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Satellite images show wildfires burning through the Central Siberian Plateau. Copernicus / Sentinel Hub / Pierre Markuse

So many wildfires are burning in the Arctic, they're visible from space, new images from NASA's Earth Observatory show. The satellite images reveal huge plumes of smoke wafting across uninhabited lands in Siberia, Greenland and Alaska, as CNN reported.

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Environmental News for a Healthier Planet and Life
Lightning strikes within 300 miles of the North Pole on Aug. 10. NWS Fairbanks

Forty-eight lightning strikes were detected within 300 miles of the North Pole on Saturday, The Washington Post's Capital Weather Gang reported Wednesday. The event was so unusual that the National Weather Service (NWS) published a statement.

"This is one of the furthest north lightning strikes in Alaska forecaster memory," NWS Fairbanks, Alaska said.

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Tribal elder Warren Jones stands on the edge of climate change erosion caused by melting permafrost tundra and the disappearance of sea ice which formed a protective barrier, as it threatens houses from the Yupik Eskimo village of Quinhagak on the Yukon Delta in Alaska on April 12, 2019. MARK RALSTON / AFP / Getty Images
Lake Baikal. W0zny / Wikimedia / CC BY-SA 3.0

By Marlene Cimons

Lake Baikal is the world's oldest and deepest lake. It's at least 20 million years old, and roughly a mile deep at its lowest point. The Siberian lake contains holds more water than all the North American Great Lakes combined, what amounts to more than one-fifth of all the water found in lakes, swamps and rivers. It was formed by the shifting of tectonic plates, which created a valley that filled with water. That shift continues today at a rate of around 1 to 2 centimeters year, meaning the world's biggest lake is only getting bigger.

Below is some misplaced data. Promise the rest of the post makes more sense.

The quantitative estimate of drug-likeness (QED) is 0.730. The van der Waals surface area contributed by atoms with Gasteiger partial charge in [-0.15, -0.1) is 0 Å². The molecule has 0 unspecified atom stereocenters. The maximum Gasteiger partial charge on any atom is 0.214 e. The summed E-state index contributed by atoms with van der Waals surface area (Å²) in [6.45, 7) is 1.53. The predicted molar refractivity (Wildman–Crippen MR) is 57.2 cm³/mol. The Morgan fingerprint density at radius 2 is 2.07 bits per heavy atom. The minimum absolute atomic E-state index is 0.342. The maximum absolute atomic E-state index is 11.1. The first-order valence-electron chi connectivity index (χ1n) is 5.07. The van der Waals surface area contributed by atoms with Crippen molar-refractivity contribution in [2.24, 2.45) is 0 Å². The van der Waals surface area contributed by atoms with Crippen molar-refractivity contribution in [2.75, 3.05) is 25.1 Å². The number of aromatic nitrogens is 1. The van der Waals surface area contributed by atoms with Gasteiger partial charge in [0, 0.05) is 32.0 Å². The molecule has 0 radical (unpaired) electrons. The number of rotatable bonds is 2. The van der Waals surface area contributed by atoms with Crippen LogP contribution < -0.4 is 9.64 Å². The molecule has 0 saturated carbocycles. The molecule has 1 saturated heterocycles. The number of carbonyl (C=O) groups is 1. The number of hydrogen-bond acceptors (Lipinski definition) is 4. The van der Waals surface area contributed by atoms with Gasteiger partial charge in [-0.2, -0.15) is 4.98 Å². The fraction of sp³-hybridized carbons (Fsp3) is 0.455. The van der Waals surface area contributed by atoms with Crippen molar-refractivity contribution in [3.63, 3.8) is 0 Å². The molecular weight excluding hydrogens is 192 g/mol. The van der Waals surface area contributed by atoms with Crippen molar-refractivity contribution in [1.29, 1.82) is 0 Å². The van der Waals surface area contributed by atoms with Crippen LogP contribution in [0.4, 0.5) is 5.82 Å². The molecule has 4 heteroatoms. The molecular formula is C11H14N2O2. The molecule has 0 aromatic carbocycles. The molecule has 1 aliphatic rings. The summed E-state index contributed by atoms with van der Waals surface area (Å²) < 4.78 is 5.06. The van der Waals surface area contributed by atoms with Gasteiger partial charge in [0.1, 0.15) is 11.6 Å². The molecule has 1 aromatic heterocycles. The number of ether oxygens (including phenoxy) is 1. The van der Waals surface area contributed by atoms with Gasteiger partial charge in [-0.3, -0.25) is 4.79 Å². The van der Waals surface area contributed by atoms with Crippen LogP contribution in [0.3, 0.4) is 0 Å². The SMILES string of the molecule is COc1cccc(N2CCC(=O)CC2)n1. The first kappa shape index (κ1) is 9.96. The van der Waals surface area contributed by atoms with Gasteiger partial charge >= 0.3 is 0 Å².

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Westend61 / Getty Images

Update: The window for photo submissions has ended. The winner will be announced this Wednesday, November 21.

EcoWatch is pleased to announce its first photo contest! Show us what in nature you are most thankful for this Thanksgiving. Whether you have a love for oceans, animals, or parks, we want to see your best photos that capture what you love about this planet.

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Frozen methane bubbles in a thermokarst lake in Alaska. Miriam Jones / USGS

Scientists may need to more than double their assessment of how much carbon dioxide and methane thawing Arctic permafrost will release into the atmosphere this century, according to a study published this month.

The paper, published in Nature Communications Aug. 15, said that previous estimates for how greenhouse gasses released by thawing permafrost would contribute to global climate change focused on the slow thawing of permafrost near the surface.

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By Adam C. Stein, Vyacheslav Kastrikin and Aleksey Antonov

Various independent sightings confirm that several of "Putin's tigers"—after nearly a year of hiding in the shadows—are alive and well in Amur Oblast Province of the Russian Far East. The first report came near the eve of the New Year from the Khingano-Arkaharinsky Federal Refuge, where Alexander Bochkarev—the former director of Khingansky Nature Reserve—discovered the fresh trail of an adult male tiger.

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The research icebreaker Polarstern in the central Arctic Ocean. Alfred-Wegener-Institute / Ruediger Stein

Scientists found record levels of microplastics in Arctic sea ice, a study published Tuesday in Nature Communications revealed.

Researchers from the Alfred Wegener Institute, Helmholtz Centre for Polar and Marine Research (AWI) sampled ice from five Arctic Ocean regions and found up to 12,000 microplastic particles per liter (approximately 1.06 liquid quarts) of ice, an AWI press release reported.

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A pair of researchers discovered 15 methane-filled bubbles in Siberia's Bely Island last July that wobbled like a waterbed when stepped on.

Well, we really hate to burst these bubbles, but further research into the wider Yamal and Gydan peninsulas has uncovered about 7,000 more of these mysterious mounds.

Scientists believe that these bumps are caused by thawing permafrost releasing methane.

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Methane released from frozen permafrost trapped as bubbles within ice. NASA

Japan and China have successfully extracted methane hydrate—ice crystals with natural methane gas locked inside—from the ocean floor near their coastlines.

Commercial development of this frozen fossil fuel is considered by many countries as a key to energy security. However, releasing this massive methane monster is a potential environmental disaster.